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Headspace is a semester-long series featuring diverse perspectives from Counseling and Psychological Services ambassadors dissecting the broad subject of mental health. Check back every Thursday for new installments.


October comes with cool weather, pumpkin spice lattes and pumpkin carving, but it is also the month designated to domestic violence awareness. When we think of domestic violence, we might immediately think of a married couple, but this issue is also prevalent in partners in college.

According to loveisrespect.org, young women between the ages of 16 and 24 experience the highest rate of intimate partner violence.

Many times, abuse in relationships is not strictly physical. A partner can be emotionally and mentally abusive, and as college students, we must be aware of the warning signs:

  • Partner isolates you from your loved ones.
  • Partner constantly checks your phone.
  • Partner insults, shames or puts you down.
  • Partner controls your finances.
  • Partner makes all your decisions for you.
Foster, Lauren

Foster is a nursing junior and Counseling and Psychological Services ambassador.

These are just a few examples of what might be leading to or might already be an abusive relationship. It is incredibly important for us to educate ourselves about the red flags in order to help a friend, a family member or even ourselves.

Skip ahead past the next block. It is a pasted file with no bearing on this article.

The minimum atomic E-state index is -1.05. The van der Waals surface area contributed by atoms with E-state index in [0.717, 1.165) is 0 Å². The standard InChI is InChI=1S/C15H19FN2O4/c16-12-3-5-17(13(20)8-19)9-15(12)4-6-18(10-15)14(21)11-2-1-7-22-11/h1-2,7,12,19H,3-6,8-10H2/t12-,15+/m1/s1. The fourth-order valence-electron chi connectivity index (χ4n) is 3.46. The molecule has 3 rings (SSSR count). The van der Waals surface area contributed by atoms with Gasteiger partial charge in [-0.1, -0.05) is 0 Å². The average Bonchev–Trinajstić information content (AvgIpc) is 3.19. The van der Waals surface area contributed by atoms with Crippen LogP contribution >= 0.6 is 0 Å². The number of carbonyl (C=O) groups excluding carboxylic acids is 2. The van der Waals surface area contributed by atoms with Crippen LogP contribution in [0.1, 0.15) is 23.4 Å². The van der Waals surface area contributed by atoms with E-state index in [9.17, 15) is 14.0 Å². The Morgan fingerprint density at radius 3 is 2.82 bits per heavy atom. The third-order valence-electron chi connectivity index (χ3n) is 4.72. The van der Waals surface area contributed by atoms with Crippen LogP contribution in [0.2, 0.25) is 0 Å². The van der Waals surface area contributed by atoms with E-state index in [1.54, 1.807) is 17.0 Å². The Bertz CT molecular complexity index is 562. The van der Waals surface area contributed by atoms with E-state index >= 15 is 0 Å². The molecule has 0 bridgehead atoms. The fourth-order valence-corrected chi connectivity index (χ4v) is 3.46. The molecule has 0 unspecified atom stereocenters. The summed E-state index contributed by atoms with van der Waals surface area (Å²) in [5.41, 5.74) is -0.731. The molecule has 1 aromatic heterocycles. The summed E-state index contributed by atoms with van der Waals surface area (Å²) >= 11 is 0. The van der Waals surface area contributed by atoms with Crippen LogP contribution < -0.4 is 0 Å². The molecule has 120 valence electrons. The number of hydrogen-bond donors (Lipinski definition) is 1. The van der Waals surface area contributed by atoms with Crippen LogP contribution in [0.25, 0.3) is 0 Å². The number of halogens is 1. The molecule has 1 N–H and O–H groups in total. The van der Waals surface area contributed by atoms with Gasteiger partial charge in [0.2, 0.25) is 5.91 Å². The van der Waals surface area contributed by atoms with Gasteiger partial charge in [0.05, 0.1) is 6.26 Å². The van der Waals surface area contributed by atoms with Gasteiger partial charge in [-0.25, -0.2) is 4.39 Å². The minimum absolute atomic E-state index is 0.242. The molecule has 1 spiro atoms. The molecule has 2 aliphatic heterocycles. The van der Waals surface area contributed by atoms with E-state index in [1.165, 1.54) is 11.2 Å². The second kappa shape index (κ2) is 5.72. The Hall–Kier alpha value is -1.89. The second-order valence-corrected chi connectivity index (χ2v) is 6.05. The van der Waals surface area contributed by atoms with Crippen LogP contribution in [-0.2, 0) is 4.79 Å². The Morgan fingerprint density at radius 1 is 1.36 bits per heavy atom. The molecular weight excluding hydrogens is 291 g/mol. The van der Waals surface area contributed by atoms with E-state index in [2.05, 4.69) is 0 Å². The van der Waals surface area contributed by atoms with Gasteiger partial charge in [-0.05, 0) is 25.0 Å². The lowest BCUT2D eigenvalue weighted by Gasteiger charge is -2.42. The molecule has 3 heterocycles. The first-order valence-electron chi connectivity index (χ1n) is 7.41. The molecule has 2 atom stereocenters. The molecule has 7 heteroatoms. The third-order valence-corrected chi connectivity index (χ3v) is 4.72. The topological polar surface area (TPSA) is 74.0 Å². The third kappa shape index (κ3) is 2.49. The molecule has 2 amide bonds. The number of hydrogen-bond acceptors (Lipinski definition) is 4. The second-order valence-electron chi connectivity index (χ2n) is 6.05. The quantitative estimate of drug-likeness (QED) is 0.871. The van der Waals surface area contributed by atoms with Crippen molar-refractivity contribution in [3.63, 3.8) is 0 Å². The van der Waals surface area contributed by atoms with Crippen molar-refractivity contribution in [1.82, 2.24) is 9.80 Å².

You should be reminded that you were not put on this earth to be treated poorly by another person. It is never okay for you to feel inferior or like less of a person because of how you are treated.

Healthy relationships, especially intimate relationships, are crucial to our physical, mental and emotional well-being.

Be with someone who never fails to allow you to grow, pushes you to be your best self and always makes your safety and feelings a priority. It truly is amazing how ridding yourself of a dysfunctional relationship can drastically improve your mental health.

Personally, a couple years ago, I finally made a decision that would change my life for the better. I was in a relationship with someone who controlled my actions, isolated me from my friends and family and convinced me to make poor life choices. After nearly three years of being in a constant state of anxiety, I felt as if the world was lifted off my shoulders when I left for good.

Since then, I have found an incredible partner, group of friends and a new ambition in life.

I tell all of you this in hopes that my story can help at least one person out there struggling with something similar. It is okay to ask for help. The strongest thing you can do is accept the fact that you need help and seek it.



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